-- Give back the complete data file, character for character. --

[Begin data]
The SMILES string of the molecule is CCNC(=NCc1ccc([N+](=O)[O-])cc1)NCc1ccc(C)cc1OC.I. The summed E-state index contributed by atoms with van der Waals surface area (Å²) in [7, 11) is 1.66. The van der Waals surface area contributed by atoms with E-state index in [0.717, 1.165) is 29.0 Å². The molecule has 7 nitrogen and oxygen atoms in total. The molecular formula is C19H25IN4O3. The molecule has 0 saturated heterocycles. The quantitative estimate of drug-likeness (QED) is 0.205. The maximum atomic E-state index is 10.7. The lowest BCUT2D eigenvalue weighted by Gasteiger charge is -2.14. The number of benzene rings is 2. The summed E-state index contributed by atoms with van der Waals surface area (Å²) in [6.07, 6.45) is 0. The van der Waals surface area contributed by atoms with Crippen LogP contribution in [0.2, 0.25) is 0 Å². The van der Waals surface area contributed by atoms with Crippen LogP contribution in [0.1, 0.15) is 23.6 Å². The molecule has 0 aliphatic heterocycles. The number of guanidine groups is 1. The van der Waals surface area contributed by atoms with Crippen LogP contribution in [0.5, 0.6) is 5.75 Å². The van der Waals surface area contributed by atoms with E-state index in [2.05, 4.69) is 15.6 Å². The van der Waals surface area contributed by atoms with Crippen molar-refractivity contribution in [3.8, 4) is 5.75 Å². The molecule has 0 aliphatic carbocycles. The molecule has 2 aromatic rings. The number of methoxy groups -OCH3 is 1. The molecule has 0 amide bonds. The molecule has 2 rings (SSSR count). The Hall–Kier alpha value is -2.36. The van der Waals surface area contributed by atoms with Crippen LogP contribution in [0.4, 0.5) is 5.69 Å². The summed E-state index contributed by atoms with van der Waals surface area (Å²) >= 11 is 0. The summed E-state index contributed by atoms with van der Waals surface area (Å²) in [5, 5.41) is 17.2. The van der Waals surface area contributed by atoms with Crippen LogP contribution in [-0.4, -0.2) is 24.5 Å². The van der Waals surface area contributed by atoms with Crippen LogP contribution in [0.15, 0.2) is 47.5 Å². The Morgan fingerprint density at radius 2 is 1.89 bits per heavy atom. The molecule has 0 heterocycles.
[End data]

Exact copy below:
The SMILES string of the molecule is CCNC(=NCc1ccc([N+](=O)[O-])cc1)NCc1ccc(C)cc1OC.I. The summed E-state index contributed by atoms with van der Waals surface area (Å²) in [7, 11) is 1.66. The van der Waals surface area contributed by atoms with E-state index in [0.717, 1.165) is 29.0 Å². The molecule has 7 nitrogen and oxygen atoms in total. The molecular formula is C19H25IN4O3. The molecule has 0 saturated heterocycles. The quantitative estimate of drug-likeness (QED) is 0.205. The maximum atomic E-state index is 10.7. The lowest BCUT2D eigenvalue weighted by Gasteiger charge is -2.14. The number of benzene rings is 2. The summed E-state index contributed by atoms with van der Waals surface area (Å²) in [6.07, 6.45) is 0. The van der Waals surface area contributed by atoms with Crippen LogP contribution in [0.2, 0.25) is 0 Å². The van der Waals surface area contributed by atoms with Crippen LogP contribution in [0.1, 0.15) is 23.6 Å². The molecule has 0 aliphatic heterocycles. The number of guanidine groups is 1. The van der Waals surface area contributed by atoms with Crippen LogP contribution in [0.5, 0.6) is 5.75 Å². The van der Waals surface area contributed by atoms with E-state index in [2.05, 4.69) is 15.6 Å². The van der Waals surface area contributed by atoms with Crippen molar-refractivity contribution in [3.8, 4) is 5.75 Å². The molecule has 0 aliphatic carbocycles. The molecule has 2 aromatic rings. The number of methoxy groups -OCH3 is 1. The molecule has 0 amide bonds. The molecule has 2 rings (SSSR count). The Hall–Kier alpha value is -2.36. The van der Waals surface area contributed by atoms with Crippen LogP contribution in [0.4, 0.5) is 5.69 Å². The summed E-state index contributed by atoms with van der Waals surface area (Å²) >= 11 is 0. The summed E-state index contributed by atoms with van der Waals surface area (Å²) in [5, 5.41) is 17.2. The van der Waals surface area contributed by atoms with Crippen LogP contribution in [-0.4, -0.2) is 24.5 Å². The van der Waals surface area contributed by atoms with Crippen LogP contribution in [0.15, 0.2) is 47.5 Å². The Morgan fingerprint density at radius 2 is 1.89 bits per heavy atom. The molecule has 0 heterocycles.